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     FrontPage Edition: Thu 17 August 2006

More than 40 Singaporeans aged 19 and below HIV-positive


Speech by Dr Balaji Sadasivan, Senior Minister of State at Standard Chartered Bank's Living with HIV - Be Aware, Be Safe Presentation 16 Aug 2006

An Excerpt

The first case of HIV in Singapore was diagnosed in 1985, more than 20 years ago.
Since then, the figures have continued to climb and as at end-December 2005, the cumulative number of people reported with HIV in Singapore had reached 2,641...
AIDS and HIV infection continue to be a serious issue locally, regionally and internationally. UNAIDS estimates that about 40 million people around the world are infected with HIV. In the African continent alone, there are 25 million people who are HIV-positive while in Asia, the number is more than 8 million.
Young people globally and in Singapore continue to be vulnerable to HIV and other sexually transmitted infections.
By the end of last year, more than 40 young Singaporeans aged 19 and below have been reported as HIV-positive.
Between 1985 and 2005, more than 470 persons were in the 20 - 29 age group when they were diagnosed with HIV. It is very likely that some of these 20 - 29 year-olds were infected in their teenage years as persons may not know that they have HIV infection for many years as there are no symptoms initially.
What is even more alarming is the number of sexually transmitted infections such as gonorrhea, genital herpes and warts being seen in our young. The number has increased almost 3-fold from over 250 cases in 2002 to more than 650 cases in 2004, in young people aged 10 to 19 (figures from DSC Clinic).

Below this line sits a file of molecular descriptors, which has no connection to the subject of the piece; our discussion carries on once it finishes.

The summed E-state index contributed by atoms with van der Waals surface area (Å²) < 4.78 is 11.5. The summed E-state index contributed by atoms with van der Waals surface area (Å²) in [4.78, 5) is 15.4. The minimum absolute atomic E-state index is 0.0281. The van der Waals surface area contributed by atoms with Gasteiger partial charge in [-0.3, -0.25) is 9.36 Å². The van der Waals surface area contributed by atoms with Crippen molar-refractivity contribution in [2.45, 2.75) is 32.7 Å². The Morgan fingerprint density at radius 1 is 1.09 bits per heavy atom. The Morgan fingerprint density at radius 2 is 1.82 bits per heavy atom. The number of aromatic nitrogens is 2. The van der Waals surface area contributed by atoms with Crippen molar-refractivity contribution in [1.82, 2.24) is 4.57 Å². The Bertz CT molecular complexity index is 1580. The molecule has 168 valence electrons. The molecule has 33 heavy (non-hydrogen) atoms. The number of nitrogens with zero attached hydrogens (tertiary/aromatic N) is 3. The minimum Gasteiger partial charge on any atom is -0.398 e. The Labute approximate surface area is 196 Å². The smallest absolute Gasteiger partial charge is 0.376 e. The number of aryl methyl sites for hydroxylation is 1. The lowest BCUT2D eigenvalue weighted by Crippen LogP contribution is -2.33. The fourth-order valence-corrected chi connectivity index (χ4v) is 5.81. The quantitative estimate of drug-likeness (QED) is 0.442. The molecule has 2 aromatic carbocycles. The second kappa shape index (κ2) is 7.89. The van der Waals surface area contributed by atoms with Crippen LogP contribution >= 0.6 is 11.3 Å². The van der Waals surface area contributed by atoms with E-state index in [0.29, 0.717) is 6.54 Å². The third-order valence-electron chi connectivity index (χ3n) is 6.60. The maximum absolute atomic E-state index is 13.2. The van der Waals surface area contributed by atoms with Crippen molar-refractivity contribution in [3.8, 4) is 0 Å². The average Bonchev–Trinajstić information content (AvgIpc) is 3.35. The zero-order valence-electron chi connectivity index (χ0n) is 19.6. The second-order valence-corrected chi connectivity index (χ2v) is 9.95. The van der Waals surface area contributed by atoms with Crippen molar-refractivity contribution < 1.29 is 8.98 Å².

This increase is worrying because those affected are young Singaporeans, many of whom are still in school.
It is a tragedy when a young person, full of life and potential, becomes limited by a positive diagnosis of HIV.
The situation worsens if the infected person unknowingly spreads HIV to other young people by engaging in casual sex or sex with multiple partners.
While it is natural for young people to be curious about sex, they also need to be aware of the consequences of engaging in pre-marital sex, namely unwanted pregnancies, sexually transmitted infections, or even worse, HIV which eventually leads to death.
HIV/AIDS is not a problem that will go away by itself and we cannot choose to bury our heads and pretend that the problem does not exist or will not affect us.
The spread of HIV/AIDS is not a battle which the Ministry of Health can fight alone. It needs the support and cooperation of the community - parents, schools, religious leaders, NGOs, workplaces and the media...

Full Text of Speech

Source: News 16 Aug 2006

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